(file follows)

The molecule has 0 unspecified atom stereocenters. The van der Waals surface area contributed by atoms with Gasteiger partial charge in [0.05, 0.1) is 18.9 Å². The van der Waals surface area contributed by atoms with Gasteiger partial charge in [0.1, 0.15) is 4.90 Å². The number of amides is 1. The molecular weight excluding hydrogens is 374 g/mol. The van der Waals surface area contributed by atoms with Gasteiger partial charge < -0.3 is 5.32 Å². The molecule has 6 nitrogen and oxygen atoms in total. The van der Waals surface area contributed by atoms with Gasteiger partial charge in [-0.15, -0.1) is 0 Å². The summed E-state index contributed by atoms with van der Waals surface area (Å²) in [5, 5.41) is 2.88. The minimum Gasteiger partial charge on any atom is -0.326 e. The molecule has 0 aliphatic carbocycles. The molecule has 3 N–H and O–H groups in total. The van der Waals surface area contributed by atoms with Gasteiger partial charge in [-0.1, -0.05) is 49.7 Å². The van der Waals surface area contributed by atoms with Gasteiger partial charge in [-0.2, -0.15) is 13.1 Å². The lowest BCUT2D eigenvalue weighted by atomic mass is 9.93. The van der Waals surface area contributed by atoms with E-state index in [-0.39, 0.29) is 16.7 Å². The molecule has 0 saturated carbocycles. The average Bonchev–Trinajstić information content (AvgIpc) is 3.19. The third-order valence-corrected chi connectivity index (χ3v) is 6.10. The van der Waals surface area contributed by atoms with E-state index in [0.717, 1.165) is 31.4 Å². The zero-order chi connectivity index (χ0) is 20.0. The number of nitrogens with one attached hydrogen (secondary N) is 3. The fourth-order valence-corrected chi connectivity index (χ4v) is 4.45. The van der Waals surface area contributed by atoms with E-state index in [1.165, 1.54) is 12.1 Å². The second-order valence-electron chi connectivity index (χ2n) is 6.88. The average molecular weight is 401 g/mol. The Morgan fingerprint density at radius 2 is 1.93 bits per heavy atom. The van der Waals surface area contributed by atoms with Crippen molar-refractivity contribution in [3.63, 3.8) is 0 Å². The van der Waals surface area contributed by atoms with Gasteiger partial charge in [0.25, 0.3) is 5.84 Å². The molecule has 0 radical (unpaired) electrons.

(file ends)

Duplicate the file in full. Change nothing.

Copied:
The molecule has 0 unspecified atom stereocenters. The van der Waals surface area contributed by atoms with Gasteiger partial charge in [0.05, 0.1) is 18.9 Å². The van der Waals surface area contributed by atoms with Gasteiger partial charge in [0.1, 0.15) is 4.90 Å². The number of amides is 1. The molecular weight excluding hydrogens is 374 g/mol. The van der Waals surface area contributed by atoms with Gasteiger partial charge < -0.3 is 5.32 Å². The molecule has 6 nitrogen and oxygen atoms in total. The van der Waals surface area contributed by atoms with Gasteiger partial charge in [-0.15, -0.1) is 0 Å². The summed E-state index contributed by atoms with van der Waals surface area (Å²) in [5, 5.41) is 2.88. The minimum Gasteiger partial charge on any atom is -0.326 e. The molecule has 0 aliphatic carbocycles. The molecule has 3 N–H and O–H groups in total. The van der Waals surface area contributed by atoms with Gasteiger partial charge in [-0.1, -0.05) is 49.7 Å². The van der Waals surface area contributed by atoms with Gasteiger partial charge in [-0.2, -0.15) is 13.1 Å². The lowest BCUT2D eigenvalue weighted by atomic mass is 9.93. The van der Waals surface area contributed by atoms with E-state index in [-0.39, 0.29) is 16.7 Å². The molecule has 0 saturated carbocycles. The average Bonchev–Trinajstić information content (AvgIpc) is 3.19. The third-order valence-corrected chi connectivity index (χ3v) is 6.10. The van der Waals surface area contributed by atoms with E-state index in [0.717, 1.165) is 31.4 Å². The zero-order chi connectivity index (χ0) is 20.0. The number of nitrogens with one attached hydrogen (secondary N) is 3. The fourth-order valence-corrected chi connectivity index (χ4v) is 4.45. The van der Waals surface area contributed by atoms with E-state index in [1.165, 1.54) is 12.1 Å². The second-order valence-electron chi connectivity index (χ2n) is 6.88. The average molecular weight is 401 g/mol. The Morgan fingerprint density at radius 2 is 1.93 bits per heavy atom. The van der Waals surface area contributed by atoms with Crippen molar-refractivity contribution in [3.63, 3.8) is 0 Å². The van der Waals surface area contributed by atoms with Gasteiger partial charge in [0.25, 0.3) is 5.84 Å². The molecule has 0 radical (unpaired) electrons.